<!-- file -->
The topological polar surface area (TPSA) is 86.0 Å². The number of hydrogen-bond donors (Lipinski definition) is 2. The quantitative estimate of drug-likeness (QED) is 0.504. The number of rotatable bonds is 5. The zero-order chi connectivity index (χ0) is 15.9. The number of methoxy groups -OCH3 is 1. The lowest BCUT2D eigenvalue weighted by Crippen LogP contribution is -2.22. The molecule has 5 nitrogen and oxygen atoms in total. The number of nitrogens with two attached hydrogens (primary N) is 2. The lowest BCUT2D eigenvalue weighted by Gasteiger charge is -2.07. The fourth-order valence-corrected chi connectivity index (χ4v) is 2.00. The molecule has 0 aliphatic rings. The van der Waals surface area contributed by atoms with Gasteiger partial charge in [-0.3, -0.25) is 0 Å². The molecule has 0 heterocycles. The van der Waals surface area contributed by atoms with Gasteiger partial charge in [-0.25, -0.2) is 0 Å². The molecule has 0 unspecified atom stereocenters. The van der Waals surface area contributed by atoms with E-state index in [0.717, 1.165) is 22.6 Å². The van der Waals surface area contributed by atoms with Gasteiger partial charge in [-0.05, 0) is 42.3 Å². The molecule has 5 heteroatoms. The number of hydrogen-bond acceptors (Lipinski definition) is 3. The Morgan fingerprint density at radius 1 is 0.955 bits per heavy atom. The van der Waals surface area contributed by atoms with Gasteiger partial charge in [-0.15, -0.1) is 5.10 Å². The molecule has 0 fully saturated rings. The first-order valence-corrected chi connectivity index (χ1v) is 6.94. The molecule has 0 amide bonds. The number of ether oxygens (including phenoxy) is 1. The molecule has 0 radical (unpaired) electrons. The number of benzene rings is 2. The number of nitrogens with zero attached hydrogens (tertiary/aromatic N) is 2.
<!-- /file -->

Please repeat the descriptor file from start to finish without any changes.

The topological polar surface area (TPSA) is 86.0 Å². The number of hydrogen-bond donors (Lipinski definition) is 2. The quantitative estimate of drug-likeness (QED) is 0.504. The number of rotatable bonds is 5. The zero-order chi connectivity index (χ0) is 15.9. The number of methoxy groups -OCH3 is 1. The lowest BCUT2D eigenvalue weighted by Crippen LogP contribution is -2.22. The molecule has 5 nitrogen and oxygen atoms in total. The number of nitrogens with two attached hydrogens (primary N) is 2. The lowest BCUT2D eigenvalue weighted by Gasteiger charge is -2.07. The fourth-order valence-corrected chi connectivity index (χ4v) is 2.00. The molecule has 0 aliphatic rings. The van der Waals surface area contributed by atoms with Gasteiger partial charge in [-0.3, -0.25) is 0 Å². The molecule has 0 heterocycles. The van der Waals surface area contributed by atoms with Gasteiger partial charge in [-0.25, -0.2) is 0 Å². The molecule has 0 unspecified atom stereocenters. The van der Waals surface area contributed by atoms with E-state index in [0.717, 1.165) is 22.6 Å². The van der Waals surface area contributed by atoms with Gasteiger partial charge in [-0.05, 0) is 42.3 Å². The molecule has 5 heteroatoms. The number of hydrogen-bond acceptors (Lipinski definition) is 3. The Morgan fingerprint density at radius 1 is 0.955 bits per heavy atom. The van der Waals surface area contributed by atoms with Gasteiger partial charge in [-0.15, -0.1) is 5.10 Å². The molecule has 0 fully saturated rings. The first-order valence-corrected chi connectivity index (χ1v) is 6.94. The molecule has 0 amide bonds. The number of ether oxygens (including phenoxy) is 1. The molecule has 0 radical (unpaired) electrons. The number of benzene rings is 2. The number of nitrogens with zero attached hydrogens (tertiary/aromatic N) is 2.